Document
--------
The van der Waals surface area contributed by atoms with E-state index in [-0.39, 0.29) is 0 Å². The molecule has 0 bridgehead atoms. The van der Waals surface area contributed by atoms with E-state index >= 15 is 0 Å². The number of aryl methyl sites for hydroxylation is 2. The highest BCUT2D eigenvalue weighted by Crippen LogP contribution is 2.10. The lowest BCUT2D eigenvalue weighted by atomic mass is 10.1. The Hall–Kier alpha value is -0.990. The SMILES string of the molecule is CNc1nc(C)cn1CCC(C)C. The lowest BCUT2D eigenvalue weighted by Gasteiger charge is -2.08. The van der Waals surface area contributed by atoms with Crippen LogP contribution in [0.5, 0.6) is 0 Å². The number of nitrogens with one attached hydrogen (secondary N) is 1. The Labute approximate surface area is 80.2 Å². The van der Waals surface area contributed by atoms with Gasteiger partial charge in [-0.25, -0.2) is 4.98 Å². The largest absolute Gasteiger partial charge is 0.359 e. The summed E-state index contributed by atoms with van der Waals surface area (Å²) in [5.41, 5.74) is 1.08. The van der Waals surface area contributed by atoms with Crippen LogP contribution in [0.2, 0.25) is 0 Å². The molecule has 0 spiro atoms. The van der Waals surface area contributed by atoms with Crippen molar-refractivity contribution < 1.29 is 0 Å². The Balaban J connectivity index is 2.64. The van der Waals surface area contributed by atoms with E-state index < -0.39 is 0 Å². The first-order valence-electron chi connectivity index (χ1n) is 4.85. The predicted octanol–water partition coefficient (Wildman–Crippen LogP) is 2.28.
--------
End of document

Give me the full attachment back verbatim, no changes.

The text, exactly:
The van der Waals surface area contributed by atoms with E-state index in [-0.39, 0.29) is 0 Å². The molecule has 0 bridgehead atoms. The van der Waals surface area contributed by atoms with E-state index >= 15 is 0 Å². The number of aryl methyl sites for hydroxylation is 2. The highest BCUT2D eigenvalue weighted by Crippen LogP contribution is 2.10. The lowest BCUT2D eigenvalue weighted by atomic mass is 10.1. The Hall–Kier alpha value is -0.990. The SMILES string of the molecule is CNc1nc(C)cn1CCC(C)C. The lowest BCUT2D eigenvalue weighted by Gasteiger charge is -2.08. The van der Waals surface area contributed by atoms with Crippen LogP contribution in [0.5, 0.6) is 0 Å². The number of nitrogens with one attached hydrogen (secondary N) is 1. The Labute approximate surface area is 80.2 Å². The van der Waals surface area contributed by atoms with Gasteiger partial charge in [-0.25, -0.2) is 4.98 Å². The largest absolute Gasteiger partial charge is 0.359 e. The summed E-state index contributed by atoms with van der Waals surface area (Å²) in [5.41, 5.74) is 1.08. The van der Waals surface area contributed by atoms with Crippen LogP contribution in [0.2, 0.25) is 0 Å². The molecule has 0 spiro atoms. The van der Waals surface area contributed by atoms with Crippen molar-refractivity contribution < 1.29 is 0 Å². The Balaban J connectivity index is 2.64. The van der Waals surface area contributed by atoms with E-state index < -0.39 is 0 Å². The first-order valence-electron chi connectivity index (χ1n) is 4.85. The predicted octanol–water partition coefficient (Wildman–Crippen LogP) is 2.28.